Let be a linear operator on and also denote its matrix representation with respect to the standard basis of . Let denote the exterior product of . A induces canonically a linear operator on : for , define and extend the definition over by linearity. The matrix representation of with respect to the canonical basis in is called the second additive compound matrix of . This is an matrix and satisfies the property . In the special case, when , we have . In general, each entry of is a linear expression of those of . For instance, when , the second additive compound matrix of is For detailed discussions of compound matrices and their properties, we refer the reader to [39, 40]. A comprehensive survey on compound matrices and their relations to differential equations is given in .
This work is partially supported by the National Natural Science Foundation of China (Grant no. 61071195) and Chongqing Municipal Natural Science Foundation (Grants no. CSTC2009BA2090, CSTCjjA40014 and CSTC, 2010bb2417).
- K. Ashton, “That ‘Internet of Things’ Thing,” In: RFID Journal, Abgerufen, 2009, Abgerufen, 2011.
- T. Chen and J. -M. Robert, “The evolution of viruses and worms,” in Statistical Methods in Computer Security, 2004.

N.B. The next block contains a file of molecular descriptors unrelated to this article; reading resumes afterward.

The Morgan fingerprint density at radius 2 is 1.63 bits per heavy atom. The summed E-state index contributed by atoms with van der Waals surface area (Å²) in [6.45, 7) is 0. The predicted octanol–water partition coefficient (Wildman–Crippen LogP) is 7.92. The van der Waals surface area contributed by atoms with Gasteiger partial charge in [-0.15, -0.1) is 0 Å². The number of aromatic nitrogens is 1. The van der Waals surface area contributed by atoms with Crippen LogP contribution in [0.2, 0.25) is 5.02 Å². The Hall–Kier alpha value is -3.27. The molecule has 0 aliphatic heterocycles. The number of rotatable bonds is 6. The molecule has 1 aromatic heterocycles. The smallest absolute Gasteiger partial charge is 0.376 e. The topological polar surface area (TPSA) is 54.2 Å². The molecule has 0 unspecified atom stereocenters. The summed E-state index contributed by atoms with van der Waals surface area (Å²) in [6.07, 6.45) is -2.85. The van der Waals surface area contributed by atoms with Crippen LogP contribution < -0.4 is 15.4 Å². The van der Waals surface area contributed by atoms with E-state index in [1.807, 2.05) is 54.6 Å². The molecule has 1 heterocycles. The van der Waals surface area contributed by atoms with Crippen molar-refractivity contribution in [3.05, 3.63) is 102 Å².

- F. Cohen, A Short Course on Computer Viruses, John Wiley & Sons, New York, NY, USA, 2nd edition, 1994.
- F. Cohen, “Computer virus: theory and experiments,” Computers & Security, vol. 6, no. 1, pp. 22–35, 1987.
- “An architectural approach towards the future internet of things,” in Architecting the Internet of Things, U. Dieter, H. Mark, and F. Michahelles, Eds., p. 8, Springer, Berlin, Germany, 2011.
- A. Solomon, “A brief history of PC viruses,” Computer Fraud & Security Bulletin, vol. 1993, no. 12, pp. 9–19, 1993.
- P. Szor, The Art of Computer Virus Research and Defense, Addison-Wesley Professional, 2005.
- J. von Neumann and A. Burks, Theory of Self-Reproducing Automata, U. of Illinois Press, Urbana, Ill, USA, 1966.
- X. Han and Q. Tan, “Dynamical behavior of computer virus on Internet,” Applied Mathematics and Computation, vol. 217, no. 6, pp. 2520–2526, 2010.
- B. K. Mishra and N. Jha, “Fixed period of temporary immunity after run of anti-malicious software on computer nodes,” Applied Mathematics and Computation, vol. 190, pp. 1207–1212, 2007.
- B. K. Mishra and N. Jha, “SEIQRS model for the transmission of malicious objects in computer network,” Applied Mathematical Modelling, vol. 34, no. 3, pp. 710–715, 2010.
- B. K. Mishra and S. K. Pandey, “Dynamic model of worms with vertical transmission in computer network,” Applied Mathematics and Computation, vol. 217, no. 21, pp. 8438–8446, 2011.
- B. K. Mishra and S. K. Pandey, “Fuzzy epidemic model for the transmission of worms in computer network,” Nonlinear Analysis, vol. 11, pp. 4335–4341, 2010.
- J. R. C. Piqueira and V. O. Araujo, “A modified epidemiological model for computer viruses,” Applied Mathematics and Computation, vol. 213, no. 2, pp. 355–360, 2009.
- J. Ren, X. Yang, L.-X. Yang, Y. Xu, and F. Yang, “A delayed computer virus propagation model and its dynamics,” Chaos, Solitons & Fractals, vol. 45, no. 1, pp. 74–79, 2012.